Although today there are still none of the heart-stopping walking safaris amongst elephant herds, or any lions brushing past your open vehicle as found in parks such as South Luangwa, you will find some of the most rare bird species and animals in Zambia in a uniquely beautiful corner of Africa. Over 330 bird species have been recorded, including such rarities as Pel’s fishing owl, the Pygmy goose, Ross’s loerie, the osprey and the wattled crane. Lucky ones even catch a glimpse of the rare shoebill stork. This is an excellent park for raptors as well such as the black-breasted snake eagle.

Leisurely safari walks and drives in the beautiful miombo woodlands, swamp forest, grasslands, floodplains and riverine bushveld reveal large herds of puku, spur winged goose, saddle-bill storks, hosts of hippos and waterbuck. Duiker are often seen in the woodlands fringing the pan. Lake Ndolwa is a beautiful and secluded spot where the shy shoebill stork has been seen in the papyrus reeds flanking the lake. Chikufwe Plain is particularly rewarding in the early hours of the morning during the dry season. The plain is the favorite haunt of the sable and also attracts large numbers of hartebeest, reedbuck and occasionally a few zebra and buffalo. There are also ample opportunities for fishing tigerfish, bream and barbel in the beautiful Luwombwa River.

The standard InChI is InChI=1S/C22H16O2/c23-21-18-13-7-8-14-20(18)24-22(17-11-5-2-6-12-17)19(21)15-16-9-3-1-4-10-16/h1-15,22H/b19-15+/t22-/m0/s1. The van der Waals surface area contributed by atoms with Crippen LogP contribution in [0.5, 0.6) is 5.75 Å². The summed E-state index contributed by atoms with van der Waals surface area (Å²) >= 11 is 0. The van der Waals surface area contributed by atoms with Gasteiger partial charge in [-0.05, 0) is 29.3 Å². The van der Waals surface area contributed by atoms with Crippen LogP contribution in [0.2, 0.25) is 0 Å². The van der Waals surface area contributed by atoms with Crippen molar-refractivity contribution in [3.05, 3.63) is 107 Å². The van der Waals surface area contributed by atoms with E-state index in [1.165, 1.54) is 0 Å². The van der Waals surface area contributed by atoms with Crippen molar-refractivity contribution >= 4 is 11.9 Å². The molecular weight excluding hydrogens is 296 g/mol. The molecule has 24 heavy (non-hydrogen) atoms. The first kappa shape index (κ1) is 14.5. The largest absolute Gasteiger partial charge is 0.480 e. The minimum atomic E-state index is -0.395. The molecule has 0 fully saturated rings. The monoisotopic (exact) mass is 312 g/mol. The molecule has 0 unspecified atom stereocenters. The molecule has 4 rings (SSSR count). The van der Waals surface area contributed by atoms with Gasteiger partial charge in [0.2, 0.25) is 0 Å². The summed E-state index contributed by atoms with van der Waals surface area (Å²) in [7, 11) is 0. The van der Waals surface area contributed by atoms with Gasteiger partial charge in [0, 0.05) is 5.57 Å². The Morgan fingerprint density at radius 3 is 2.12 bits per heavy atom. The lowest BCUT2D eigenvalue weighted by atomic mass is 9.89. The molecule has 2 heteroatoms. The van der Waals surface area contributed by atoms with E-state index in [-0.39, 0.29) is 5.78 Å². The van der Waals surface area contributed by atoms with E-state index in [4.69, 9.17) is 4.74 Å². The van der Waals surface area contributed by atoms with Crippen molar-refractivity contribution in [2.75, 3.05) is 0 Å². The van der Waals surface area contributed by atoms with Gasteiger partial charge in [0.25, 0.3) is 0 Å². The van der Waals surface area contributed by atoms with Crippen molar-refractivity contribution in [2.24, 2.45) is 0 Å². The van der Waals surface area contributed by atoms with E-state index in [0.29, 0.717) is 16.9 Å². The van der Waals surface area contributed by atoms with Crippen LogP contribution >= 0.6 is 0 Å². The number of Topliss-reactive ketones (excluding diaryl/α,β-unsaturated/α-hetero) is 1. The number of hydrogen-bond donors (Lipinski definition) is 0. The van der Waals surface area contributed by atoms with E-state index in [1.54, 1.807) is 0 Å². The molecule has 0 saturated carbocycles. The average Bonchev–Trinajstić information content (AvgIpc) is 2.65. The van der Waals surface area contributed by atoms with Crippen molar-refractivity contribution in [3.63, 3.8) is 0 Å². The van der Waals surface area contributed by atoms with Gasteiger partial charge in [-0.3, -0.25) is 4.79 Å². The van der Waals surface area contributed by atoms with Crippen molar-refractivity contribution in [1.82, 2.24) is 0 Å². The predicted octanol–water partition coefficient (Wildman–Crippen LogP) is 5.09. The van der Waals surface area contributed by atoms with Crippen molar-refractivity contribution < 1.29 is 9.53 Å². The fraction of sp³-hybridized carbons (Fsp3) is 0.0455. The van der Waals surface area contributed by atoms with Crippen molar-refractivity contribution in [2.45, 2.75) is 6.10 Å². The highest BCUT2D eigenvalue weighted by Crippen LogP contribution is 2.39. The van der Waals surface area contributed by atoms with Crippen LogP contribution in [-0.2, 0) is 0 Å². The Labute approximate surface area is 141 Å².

The hippo in Kasanka National Park are recovering from depletion as are sable antelope, and Liechtenstein’s hartebeest. The puku, once reduced to a few hundred, today exceed 1500 individuals. There are also fairly large herds of the swamp-dwelling sitatunga, reedbuck, waterbuck, Sharpe’s grysbok and a good number of the rare blue monkey. Elephants do appear in the park from time to time, and their numbers are expected to increase.